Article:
I use the oscope first for a clean signal then Dmm and after listening I set by ear.Alright, what's everyone's preferred method for setting amp gains? O-Scope, DMM ?
Some of you trust your ears to set gains on your amps but not to determine differences in sound quality..........OK so that's how it works. Just wanted to get that straight.
Hi Mike. As an objective third party that just read through the above posts on gain setting and then your above comment in this thread, I have to wonder what your intentions are? Your post does not add anything to the discussion at hand, and frankly comes across as an attempt to troll for another sparring match.Some of you trust your ears to set gains on your amps but not to determine differences in sound quality..........OK so that's how it works. Just wanted to get that straight.
That's where I was headed with this thread. I have also read some threads on here about performing the same method on amp gains as well. To do so on amp gains do you use a certain test tone to find when clipping occurs? Obviously the clipping point is audable but seems using an o-scope would be much more precice. My hearing certainly isn't what it used to beI do like to use an o-scope on RCA outs to know where my HU max clipping volume is, but otherwise I set max amp gains by ear.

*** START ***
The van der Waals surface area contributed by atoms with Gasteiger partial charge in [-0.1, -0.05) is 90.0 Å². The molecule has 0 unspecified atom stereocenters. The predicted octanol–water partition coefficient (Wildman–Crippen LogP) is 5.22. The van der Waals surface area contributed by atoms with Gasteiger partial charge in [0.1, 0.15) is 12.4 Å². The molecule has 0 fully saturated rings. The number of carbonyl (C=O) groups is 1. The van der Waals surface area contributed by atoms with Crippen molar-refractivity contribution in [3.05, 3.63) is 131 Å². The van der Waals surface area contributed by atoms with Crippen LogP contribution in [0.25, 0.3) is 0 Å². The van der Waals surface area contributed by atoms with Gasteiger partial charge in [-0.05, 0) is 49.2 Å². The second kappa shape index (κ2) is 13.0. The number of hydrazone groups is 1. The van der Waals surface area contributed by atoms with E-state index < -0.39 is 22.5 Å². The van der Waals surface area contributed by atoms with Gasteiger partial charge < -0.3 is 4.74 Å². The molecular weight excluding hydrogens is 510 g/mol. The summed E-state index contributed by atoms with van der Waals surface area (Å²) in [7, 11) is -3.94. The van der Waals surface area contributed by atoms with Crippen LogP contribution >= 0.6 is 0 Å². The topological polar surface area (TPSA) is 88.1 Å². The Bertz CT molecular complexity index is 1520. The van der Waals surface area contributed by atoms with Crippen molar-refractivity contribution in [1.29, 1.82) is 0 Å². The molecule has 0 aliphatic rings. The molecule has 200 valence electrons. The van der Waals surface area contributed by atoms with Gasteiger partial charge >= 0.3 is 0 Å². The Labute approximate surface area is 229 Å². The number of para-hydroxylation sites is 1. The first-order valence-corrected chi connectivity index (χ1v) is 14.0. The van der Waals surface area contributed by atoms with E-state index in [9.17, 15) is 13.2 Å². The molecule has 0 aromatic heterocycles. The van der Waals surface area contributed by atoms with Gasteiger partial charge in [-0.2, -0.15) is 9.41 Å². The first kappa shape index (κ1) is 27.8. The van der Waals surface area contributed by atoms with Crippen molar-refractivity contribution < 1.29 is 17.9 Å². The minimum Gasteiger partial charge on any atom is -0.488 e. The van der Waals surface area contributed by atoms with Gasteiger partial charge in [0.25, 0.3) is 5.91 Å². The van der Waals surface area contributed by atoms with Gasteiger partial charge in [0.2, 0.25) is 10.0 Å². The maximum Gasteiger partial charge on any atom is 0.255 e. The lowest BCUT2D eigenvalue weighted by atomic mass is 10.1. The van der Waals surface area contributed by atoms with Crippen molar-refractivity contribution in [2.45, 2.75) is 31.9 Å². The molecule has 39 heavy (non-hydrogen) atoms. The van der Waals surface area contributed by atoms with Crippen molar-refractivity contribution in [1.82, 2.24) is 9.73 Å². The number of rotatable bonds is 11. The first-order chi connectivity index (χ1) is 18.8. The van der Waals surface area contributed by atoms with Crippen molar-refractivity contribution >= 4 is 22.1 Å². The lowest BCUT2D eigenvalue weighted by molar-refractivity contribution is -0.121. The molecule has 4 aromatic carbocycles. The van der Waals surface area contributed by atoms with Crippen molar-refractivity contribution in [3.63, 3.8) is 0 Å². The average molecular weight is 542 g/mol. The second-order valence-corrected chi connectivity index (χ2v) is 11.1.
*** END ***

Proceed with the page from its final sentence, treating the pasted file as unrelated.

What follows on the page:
If using amp gain to balance driver levels in an active install then REW comes into play.
I bought a SainSmart ARM NANO DSO201 earlier in the year. As I said above, it confirmed that my HU's internal amp clipped at the same exact volume level that my ears (with the aid of test tones) detected. Same pretty much held true with the front/rear preamps, though the way "I" tested such was by hooking the Scope to the amplifier's speaker terminals and dialed up the HU volume until clipping was detected, all while the amplifier gain was set to the minimum level.I have always used my ears as well but am entertaining purchasing a scope Like an Arm Nano 201 handheld scope. Anyone have any input on this device? Ebay item 200958043071
When you're you're tweaking the gains by ear and you hear a difference. that difference can be measured, difference in amplitude right? Now, when you set two amps to the same output and then switch back and forth between them and make a claim that one amp sounds warmer and the other more clinical, what you're saying is that the FR from the two amps is different. That's the only way you can hear a tonal difference, so that FR difference is measurable right?Some of you trust your ears to set gains on your amps but not to determine differences in sound quality..........OK so that's how it works. Just wanted to get that straight.